India conjoined twins face uncertainty
The case of teenage conjoined twins, Saba and Farah, has gripped India and the country's Supreme Court recently ordered the government to help the girls. The BBC Hindi's Vineet Khare visits the twins in their home in Patna, in the eastern state of Bihar, to find out what the future holds for them.
The court ordered the Bihar government to take the 15-year-old twins to the capital, Delhi, for treatment at a top government hospital.
But the family has refused an operation to separate them, for fear of endangering their lives, raising serious questions about their future.
The girls sat expressionless on the edge of a creaky rope bed when I entered their cellar-sized room. An old fan droned above.
With their heads joined at the side, they took turns to look at me.
But before we could exchange greetings, I was interrupted by their mother Rabia Khatoon.
"Wrap up your work fast and leave," she mutters curtly. "We have had enough of this nonsense."
With no financial help forthcoming and the health of the girls worsening, the family of 10 has been steadily losing patience.
They live in the highly congested lower middle-class area of Samanpura, connected by a web of narrow lanes and narrower bylanes.
Their only source of income is a small tea shop run by the girls' father, Mohammad Shakeel Ahmed.
The house, on the first floor, comprises two thinly-walled small rooms covered by a tin roof.
Doctors say the twins' case is complicated - they share an artery that carries blood to their hearts. Also, Farah has two kidneys while Saba has none.
Some say they are now staring at a bleak future.
The twins seemed restless and wanted to be over with the "question-and-answer session" quickly.
How difficult have the past 15 years been, I ask them?
"We spend our entire day sitting here. What can we do? We are so helpless," said Saba, conveying the girls' anger and desperation.
"Earlier, we could fill buckets with water, take a bath and do household work. Now we cannot do anything."
Farah, the weaker of the sisters, said: "Our body hurts through the day. We cannot do things we did earlier, like visiting our grandmother's place."
Would you like to undergo the operation, I ask?
"No. We always want to be together," Farah said firmly, leaving no room for ambiguity.
"We thank the Supreme Court, but we do not want the girls to be operated upon. It is too risky," their mother says.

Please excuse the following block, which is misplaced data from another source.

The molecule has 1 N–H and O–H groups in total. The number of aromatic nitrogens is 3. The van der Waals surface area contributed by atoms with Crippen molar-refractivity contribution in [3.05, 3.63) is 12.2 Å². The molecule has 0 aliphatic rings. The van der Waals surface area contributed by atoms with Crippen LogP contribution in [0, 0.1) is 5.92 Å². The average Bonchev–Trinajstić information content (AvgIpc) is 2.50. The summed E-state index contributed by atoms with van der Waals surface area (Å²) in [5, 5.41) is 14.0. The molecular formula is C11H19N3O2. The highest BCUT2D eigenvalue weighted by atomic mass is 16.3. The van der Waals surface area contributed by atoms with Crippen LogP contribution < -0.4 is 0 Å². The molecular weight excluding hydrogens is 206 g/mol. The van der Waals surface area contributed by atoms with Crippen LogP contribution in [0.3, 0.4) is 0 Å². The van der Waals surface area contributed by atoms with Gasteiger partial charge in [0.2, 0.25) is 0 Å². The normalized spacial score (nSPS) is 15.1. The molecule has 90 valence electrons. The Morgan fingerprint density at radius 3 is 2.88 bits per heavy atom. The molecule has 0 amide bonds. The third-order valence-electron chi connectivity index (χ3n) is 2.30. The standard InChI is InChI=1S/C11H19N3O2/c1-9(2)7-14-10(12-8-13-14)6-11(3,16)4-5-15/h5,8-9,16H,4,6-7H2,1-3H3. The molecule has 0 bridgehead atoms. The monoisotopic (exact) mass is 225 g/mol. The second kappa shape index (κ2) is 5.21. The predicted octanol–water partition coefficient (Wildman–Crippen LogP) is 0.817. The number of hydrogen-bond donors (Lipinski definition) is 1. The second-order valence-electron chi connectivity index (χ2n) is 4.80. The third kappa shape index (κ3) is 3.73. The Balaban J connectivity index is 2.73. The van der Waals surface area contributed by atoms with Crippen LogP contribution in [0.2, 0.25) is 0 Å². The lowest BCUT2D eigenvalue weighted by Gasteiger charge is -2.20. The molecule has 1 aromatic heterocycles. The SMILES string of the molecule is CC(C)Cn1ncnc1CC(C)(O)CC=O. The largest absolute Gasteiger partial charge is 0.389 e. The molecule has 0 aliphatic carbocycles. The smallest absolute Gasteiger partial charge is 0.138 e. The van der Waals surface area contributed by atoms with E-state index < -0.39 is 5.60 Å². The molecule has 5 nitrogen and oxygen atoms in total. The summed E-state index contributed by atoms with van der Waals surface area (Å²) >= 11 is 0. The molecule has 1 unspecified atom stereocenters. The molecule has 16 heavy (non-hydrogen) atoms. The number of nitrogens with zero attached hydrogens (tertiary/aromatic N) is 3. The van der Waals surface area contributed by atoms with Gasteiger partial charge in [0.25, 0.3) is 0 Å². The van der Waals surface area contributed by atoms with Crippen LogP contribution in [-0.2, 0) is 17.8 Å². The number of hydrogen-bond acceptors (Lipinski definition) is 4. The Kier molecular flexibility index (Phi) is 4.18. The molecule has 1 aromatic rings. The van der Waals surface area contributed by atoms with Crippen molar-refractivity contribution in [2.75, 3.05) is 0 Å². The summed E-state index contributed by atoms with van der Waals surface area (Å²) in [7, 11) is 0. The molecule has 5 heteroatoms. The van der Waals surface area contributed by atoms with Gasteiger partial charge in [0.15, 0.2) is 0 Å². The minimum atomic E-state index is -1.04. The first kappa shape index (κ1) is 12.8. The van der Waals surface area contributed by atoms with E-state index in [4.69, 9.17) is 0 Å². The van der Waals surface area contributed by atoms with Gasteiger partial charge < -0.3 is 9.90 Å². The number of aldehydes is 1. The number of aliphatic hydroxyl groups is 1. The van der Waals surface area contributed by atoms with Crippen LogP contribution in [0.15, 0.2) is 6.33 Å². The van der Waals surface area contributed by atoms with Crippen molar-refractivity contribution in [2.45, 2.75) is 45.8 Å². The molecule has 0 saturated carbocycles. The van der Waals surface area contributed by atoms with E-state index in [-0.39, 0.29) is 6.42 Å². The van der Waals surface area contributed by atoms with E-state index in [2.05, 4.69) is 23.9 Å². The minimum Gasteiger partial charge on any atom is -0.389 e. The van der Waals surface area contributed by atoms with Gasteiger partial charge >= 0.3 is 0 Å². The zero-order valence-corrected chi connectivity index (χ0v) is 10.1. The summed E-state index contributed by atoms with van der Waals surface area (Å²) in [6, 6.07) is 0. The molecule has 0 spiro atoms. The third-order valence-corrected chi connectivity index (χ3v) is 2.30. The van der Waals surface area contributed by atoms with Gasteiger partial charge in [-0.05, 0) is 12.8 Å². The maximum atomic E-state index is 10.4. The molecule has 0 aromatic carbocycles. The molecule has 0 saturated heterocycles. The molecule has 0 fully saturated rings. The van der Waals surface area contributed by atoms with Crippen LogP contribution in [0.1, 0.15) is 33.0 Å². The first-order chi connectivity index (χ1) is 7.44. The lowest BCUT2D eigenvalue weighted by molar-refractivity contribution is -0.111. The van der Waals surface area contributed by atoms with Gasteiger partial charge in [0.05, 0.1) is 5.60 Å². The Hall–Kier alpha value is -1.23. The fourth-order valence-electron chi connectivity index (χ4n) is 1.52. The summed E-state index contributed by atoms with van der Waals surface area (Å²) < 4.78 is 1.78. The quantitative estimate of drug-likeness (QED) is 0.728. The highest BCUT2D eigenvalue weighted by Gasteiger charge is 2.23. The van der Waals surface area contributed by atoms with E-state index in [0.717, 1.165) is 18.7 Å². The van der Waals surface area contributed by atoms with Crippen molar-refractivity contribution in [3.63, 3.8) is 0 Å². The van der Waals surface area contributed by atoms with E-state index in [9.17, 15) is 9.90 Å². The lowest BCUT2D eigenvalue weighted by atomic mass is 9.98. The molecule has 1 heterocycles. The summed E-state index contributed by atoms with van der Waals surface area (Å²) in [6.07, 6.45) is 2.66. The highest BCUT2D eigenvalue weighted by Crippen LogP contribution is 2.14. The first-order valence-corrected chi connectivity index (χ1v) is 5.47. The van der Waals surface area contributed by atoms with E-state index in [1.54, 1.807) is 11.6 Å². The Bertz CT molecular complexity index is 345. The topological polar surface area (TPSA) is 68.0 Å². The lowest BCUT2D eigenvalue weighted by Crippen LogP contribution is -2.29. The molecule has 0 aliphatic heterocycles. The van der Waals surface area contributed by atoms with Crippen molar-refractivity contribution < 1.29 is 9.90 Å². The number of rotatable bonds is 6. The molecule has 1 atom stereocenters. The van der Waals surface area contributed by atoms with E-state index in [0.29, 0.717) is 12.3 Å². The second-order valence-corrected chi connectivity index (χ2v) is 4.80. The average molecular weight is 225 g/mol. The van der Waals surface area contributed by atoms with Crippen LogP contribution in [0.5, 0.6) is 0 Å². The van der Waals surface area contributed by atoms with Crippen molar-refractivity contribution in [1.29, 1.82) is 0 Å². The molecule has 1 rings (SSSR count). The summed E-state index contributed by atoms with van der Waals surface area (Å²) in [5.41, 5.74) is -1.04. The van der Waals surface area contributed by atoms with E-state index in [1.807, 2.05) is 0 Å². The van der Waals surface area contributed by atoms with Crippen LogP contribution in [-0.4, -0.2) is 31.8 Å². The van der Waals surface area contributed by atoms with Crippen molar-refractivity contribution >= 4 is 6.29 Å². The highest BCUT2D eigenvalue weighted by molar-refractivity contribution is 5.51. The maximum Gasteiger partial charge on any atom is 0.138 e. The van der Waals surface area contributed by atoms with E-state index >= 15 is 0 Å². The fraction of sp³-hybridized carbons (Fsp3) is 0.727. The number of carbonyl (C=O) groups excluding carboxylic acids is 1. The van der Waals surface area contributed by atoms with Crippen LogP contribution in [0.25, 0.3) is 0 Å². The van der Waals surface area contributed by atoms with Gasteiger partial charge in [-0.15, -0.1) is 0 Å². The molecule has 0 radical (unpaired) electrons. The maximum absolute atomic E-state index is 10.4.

End Quote Dr Diwakar Tejaswi The twins' physician
Efforts need to be made to give them a good quality of life”
In 2005, Abu Dhabi's crown prince Mohammed bin Zayed Al-Nahyan offered to bear the costs of their surgery, but the family declined the offer for the same reason.
Saba aspires to be a doctor "to be able to treat children like herself", while Farah wants to be a teacher.
In July, Farah suffered from severe abdominal pain which left her family in a state of panic, but her health slowly improved after doctors were called in.
"After the incident, the girls have lost their old charm. They get irritated easily. They are depressed and gripped by a fear of death," says Dr Diwakar Tejaswi who has looked after the sisters for the past two years.
The twins depend on their mother and five sisters for practically everything - from going to the bathroom to dressing or even walking.
Once asleep, they restrict themselves to one position and do not turn.
"They share a perfect understanding between them," said Dr Tejaswi.
"If one of them is happy or in pain, the other responds."'Broken promises'
Avid fans of Bollywood actor Salman Khan, the two love singing songs from his films.
The actor even invited them to his Mumbai home and gifted them 50,000 rupees (about $900; £580) in cash on Raksha Bandhan, an Indian festival that celebrates the bond between brothers and sisters.
Their hopes of more financial help are pinned on the actor, but they have been unable to reach him.
"Everyone in our locality thinks we have secured millions of rupees as help, but apart from some money from Salman Khan, we have received nothing," Mrs Khatoon said.
The family wants the state government to pay them a monthly allowance to help take care of the girls' medical needs and diet. The BBC tried but was unable to get a response from Bihar's Chief Minister, Nitish Kumar, on this question.
Mrs Khatoon said she was frustrated with broken promises of financial help.
"So many people promised us help, but nothing came about," she complained bitterly.
So what does the future look like for the twins?
"Efforts need to be made to give them a good quality of life," says Dr Tejaswi.
"They should be provided with nutrition and proper medical support. Their interest in music should be nurtured. This will make them happy, no matter how long they last."
That is the question everyone dreads trying to answer.